Experts: Domestic companies should develop strong brand names hinh anh 1At the event (Photo: VNA)
Can Tho (VNA) European consumers cannot recognise brand names of almost goods imported from Vietnam since many businesses have not been fully aware of the importance of building trademarks and have not complied with EU standards for exports, said Claudio Dordi, Technical Assistance Team Leader of the EU-MUTRAP Project.

Most of Vietnam’s agricultural products sold in the EU market are labelled with Chinese and Japanese brand names since Vietnam exported raw materials to these countries, Dordi told a trade policy forum held by the Vietnam Trade Promotion Agency under the Ministry of Industry and Trade and the centre for investment and trade promotion of Can Tho city on July 20.

According to the expert, up to 99 percent of coffee products imported into the EU come from Vietnam, but few consumers know that fact.

Aside from coffee, Vietnam’s cocoa, tea, toys, footwear and apparel are also facing the same situation, he noted, adding that European consumers equate Vietnamese goods with Chinese products, forcing importing countries to raise more quality control barriers towards Vietnamese products.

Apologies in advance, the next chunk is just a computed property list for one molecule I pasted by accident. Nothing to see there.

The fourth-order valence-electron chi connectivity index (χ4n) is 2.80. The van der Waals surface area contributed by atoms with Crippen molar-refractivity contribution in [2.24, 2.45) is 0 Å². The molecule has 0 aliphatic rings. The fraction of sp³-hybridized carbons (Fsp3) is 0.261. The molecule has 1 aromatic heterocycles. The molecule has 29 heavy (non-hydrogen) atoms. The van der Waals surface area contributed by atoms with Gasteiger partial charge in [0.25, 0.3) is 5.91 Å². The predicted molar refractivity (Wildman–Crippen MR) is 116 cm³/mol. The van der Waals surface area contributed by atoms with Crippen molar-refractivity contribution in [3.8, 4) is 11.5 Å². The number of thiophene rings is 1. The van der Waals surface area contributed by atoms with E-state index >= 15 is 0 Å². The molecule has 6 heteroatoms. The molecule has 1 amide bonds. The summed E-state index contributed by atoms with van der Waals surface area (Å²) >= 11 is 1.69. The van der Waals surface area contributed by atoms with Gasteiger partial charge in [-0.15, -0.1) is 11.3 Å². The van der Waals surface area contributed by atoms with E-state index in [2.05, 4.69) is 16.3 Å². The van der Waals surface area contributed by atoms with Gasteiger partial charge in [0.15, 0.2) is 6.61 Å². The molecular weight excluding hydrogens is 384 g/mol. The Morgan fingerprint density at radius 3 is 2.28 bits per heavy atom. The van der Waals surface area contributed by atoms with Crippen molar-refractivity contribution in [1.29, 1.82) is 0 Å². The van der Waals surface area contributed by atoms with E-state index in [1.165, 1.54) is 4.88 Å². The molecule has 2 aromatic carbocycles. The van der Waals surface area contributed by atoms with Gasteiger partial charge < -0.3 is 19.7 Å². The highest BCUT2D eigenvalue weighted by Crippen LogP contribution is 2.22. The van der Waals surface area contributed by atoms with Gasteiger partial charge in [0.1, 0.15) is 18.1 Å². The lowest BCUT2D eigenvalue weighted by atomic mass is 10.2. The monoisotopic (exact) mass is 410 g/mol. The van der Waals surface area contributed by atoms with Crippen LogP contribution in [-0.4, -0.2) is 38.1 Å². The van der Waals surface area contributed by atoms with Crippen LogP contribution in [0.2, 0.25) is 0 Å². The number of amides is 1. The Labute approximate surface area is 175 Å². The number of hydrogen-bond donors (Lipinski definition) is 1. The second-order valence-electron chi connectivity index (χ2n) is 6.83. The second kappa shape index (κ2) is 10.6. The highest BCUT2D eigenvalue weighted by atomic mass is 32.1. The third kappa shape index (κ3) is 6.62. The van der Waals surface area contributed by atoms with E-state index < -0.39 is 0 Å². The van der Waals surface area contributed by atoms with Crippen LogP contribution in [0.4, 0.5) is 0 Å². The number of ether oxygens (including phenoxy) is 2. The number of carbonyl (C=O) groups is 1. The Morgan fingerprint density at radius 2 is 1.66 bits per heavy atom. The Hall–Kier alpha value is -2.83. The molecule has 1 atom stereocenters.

The expert urged Vietnamese exporters to modernise their production lines and develop strong brand names for their firms. They also need to update changes in import policies of partner markets.

Dr Nguyen Phuong Mai, a specialist of the Corporate Social Responsibility (CSR) project of the UN Industrial Development Organisation (UNIDO), said enterprises should affirm their prestige through implementing the CSR Pyramid, which includes economic, legal, ethical and philanthropic domains. The top of this pyramid is the philanthropic domain, indicating that benefits produced by businesses go beyond the society’s expectations.

Alain Chevalier, senior technical advisor of the programme “Decentralised Trade Support Services for Strengthening the International Competitiveness of Vietnamese Small and Medium-sized Enterprises”, introduced the Standards Map of the International Trade Centre. The software helps exporters learn about main features, requirements and export-related policies.

Accordingly, Vietnamese firms exporting goods to the EU should understand that local consumers are ready to pay more for goods made in line with standards, in an environmentally friendly manner, and with social responsibility, he added.-VNA